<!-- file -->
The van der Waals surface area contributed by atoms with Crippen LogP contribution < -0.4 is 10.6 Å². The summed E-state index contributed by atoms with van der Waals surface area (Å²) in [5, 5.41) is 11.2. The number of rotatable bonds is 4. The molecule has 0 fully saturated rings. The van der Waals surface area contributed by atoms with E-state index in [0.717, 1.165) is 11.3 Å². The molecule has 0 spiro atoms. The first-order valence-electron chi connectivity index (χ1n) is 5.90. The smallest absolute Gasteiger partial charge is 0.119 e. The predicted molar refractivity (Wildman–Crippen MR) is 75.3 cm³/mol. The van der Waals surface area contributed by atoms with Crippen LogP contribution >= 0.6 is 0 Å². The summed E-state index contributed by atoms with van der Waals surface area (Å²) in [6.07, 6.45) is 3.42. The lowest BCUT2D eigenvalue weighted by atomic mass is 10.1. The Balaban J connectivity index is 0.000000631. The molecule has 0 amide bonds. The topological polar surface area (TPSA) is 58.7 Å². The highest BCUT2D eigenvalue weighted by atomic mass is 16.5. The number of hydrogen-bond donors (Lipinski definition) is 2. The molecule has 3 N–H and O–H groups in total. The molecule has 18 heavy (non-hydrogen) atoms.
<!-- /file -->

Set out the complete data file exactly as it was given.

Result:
The van der Waals surface area contributed by atoms with Crippen LogP contribution < -0.4 is 10.6 Å². The summed E-state index contributed by atoms with van der Waals surface area (Å²) in [5, 5.41) is 11.2. The number of rotatable bonds is 4. The molecule has 0 fully saturated rings. The van der Waals surface area contributed by atoms with E-state index in [0.717, 1.165) is 11.3 Å². The molecule has 0 spiro atoms. The first-order valence-electron chi connectivity index (χ1n) is 5.90. The smallest absolute Gasteiger partial charge is 0.119 e. The predicted molar refractivity (Wildman–Crippen MR) is 75.3 cm³/mol. The van der Waals surface area contributed by atoms with Crippen LogP contribution >= 0.6 is 0 Å². The summed E-state index contributed by atoms with van der Waals surface area (Å²) in [6.07, 6.45) is 3.42. The lowest BCUT2D eigenvalue weighted by atomic mass is 10.1. The Balaban J connectivity index is 0.000000631. The molecule has 0 amide bonds. The topological polar surface area (TPSA) is 58.7 Å². The highest BCUT2D eigenvalue weighted by atomic mass is 16.5. The number of hydrogen-bond donors (Lipinski definition) is 2. The molecule has 3 N–H and O–H groups in total. The molecule has 18 heavy (non-hydrogen) atoms.